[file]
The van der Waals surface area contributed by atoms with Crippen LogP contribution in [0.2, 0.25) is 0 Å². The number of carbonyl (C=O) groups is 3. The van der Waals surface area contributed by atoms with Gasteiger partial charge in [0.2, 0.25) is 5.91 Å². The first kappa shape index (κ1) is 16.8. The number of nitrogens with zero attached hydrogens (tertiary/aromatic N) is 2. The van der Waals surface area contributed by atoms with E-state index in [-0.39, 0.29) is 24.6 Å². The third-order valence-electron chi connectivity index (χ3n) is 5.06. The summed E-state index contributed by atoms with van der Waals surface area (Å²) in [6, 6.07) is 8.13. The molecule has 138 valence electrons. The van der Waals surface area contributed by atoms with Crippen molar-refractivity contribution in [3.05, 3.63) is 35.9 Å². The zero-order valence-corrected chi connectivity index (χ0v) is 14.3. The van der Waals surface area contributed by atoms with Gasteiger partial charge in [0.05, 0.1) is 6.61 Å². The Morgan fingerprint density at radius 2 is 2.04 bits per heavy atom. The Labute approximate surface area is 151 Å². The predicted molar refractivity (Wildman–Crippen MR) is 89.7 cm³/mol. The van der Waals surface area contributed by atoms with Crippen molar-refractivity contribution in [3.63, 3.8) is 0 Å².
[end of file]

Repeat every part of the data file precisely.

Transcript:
The van der Waals surface area contributed by atoms with Crippen LogP contribution in [0.2, 0.25) is 0 Å². The number of carbonyl (C=O) groups is 3. The van der Waals surface area contributed by atoms with Gasteiger partial charge in [0.2, 0.25) is 5.91 Å². The first kappa shape index (κ1) is 16.8. The number of nitrogens with zero attached hydrogens (tertiary/aromatic N) is 2. The van der Waals surface area contributed by atoms with E-state index in [-0.39, 0.29) is 24.6 Å². The third-order valence-electron chi connectivity index (χ3n) is 5.06. The summed E-state index contributed by atoms with van der Waals surface area (Å²) in [6, 6.07) is 8.13. The molecule has 138 valence electrons. The van der Waals surface area contributed by atoms with Crippen molar-refractivity contribution in [3.05, 3.63) is 35.9 Å². The zero-order valence-corrected chi connectivity index (χ0v) is 14.3. The van der Waals surface area contributed by atoms with Gasteiger partial charge in [0.05, 0.1) is 6.61 Å². The Morgan fingerprint density at radius 2 is 2.04 bits per heavy atom. The Labute approximate surface area is 151 Å². The predicted molar refractivity (Wildman–Crippen MR) is 89.7 cm³/mol. The van der Waals surface area contributed by atoms with Crippen molar-refractivity contribution in [3.63, 3.8) is 0 Å².